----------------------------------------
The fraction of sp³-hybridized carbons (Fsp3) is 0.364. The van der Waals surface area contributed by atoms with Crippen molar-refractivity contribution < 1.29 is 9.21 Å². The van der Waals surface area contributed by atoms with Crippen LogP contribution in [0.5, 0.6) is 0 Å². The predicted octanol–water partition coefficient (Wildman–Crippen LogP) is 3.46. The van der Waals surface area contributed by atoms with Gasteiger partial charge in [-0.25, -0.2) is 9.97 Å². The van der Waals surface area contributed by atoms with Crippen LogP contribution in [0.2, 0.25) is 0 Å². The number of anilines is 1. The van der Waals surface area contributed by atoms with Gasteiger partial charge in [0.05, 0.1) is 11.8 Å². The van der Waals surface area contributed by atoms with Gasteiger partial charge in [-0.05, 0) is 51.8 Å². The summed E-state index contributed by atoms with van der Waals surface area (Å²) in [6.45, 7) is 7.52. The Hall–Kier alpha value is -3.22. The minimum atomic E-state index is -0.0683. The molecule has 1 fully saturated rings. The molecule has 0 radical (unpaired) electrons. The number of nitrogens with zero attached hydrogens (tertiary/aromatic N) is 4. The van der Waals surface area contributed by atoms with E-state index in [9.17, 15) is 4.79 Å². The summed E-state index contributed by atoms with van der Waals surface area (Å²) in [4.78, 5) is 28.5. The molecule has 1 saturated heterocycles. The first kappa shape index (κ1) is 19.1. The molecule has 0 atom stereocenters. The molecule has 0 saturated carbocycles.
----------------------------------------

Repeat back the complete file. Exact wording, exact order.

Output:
The fraction of sp³-hybridized carbons (Fsp3) is 0.364. The van der Waals surface area contributed by atoms with Crippen molar-refractivity contribution < 1.29 is 9.21 Å². The van der Waals surface area contributed by atoms with Crippen LogP contribution in [0.5, 0.6) is 0 Å². The predicted octanol–water partition coefficient (Wildman–Crippen LogP) is 3.46. The van der Waals surface area contributed by atoms with Gasteiger partial charge in [-0.25, -0.2) is 9.97 Å². The van der Waals surface area contributed by atoms with Crippen LogP contribution in [0.2, 0.25) is 0 Å². The number of anilines is 1. The van der Waals surface area contributed by atoms with Gasteiger partial charge in [0.05, 0.1) is 11.8 Å². The van der Waals surface area contributed by atoms with Gasteiger partial charge in [-0.05, 0) is 51.8 Å². The summed E-state index contributed by atoms with van der Waals surface area (Å²) in [6.45, 7) is 7.52. The Hall–Kier alpha value is -3.22. The minimum atomic E-state index is -0.0683. The molecule has 1 fully saturated rings. The molecule has 0 radical (unpaired) electrons. The number of nitrogens with zero attached hydrogens (tertiary/aromatic N) is 4. The van der Waals surface area contributed by atoms with E-state index in [9.17, 15) is 4.79 Å². The summed E-state index contributed by atoms with van der Waals surface area (Å²) in [4.78, 5) is 28.5. The molecule has 1 saturated heterocycles. The first kappa shape index (κ1) is 19.1. The molecule has 0 atom stereocenters. The molecule has 0 saturated carbocycles.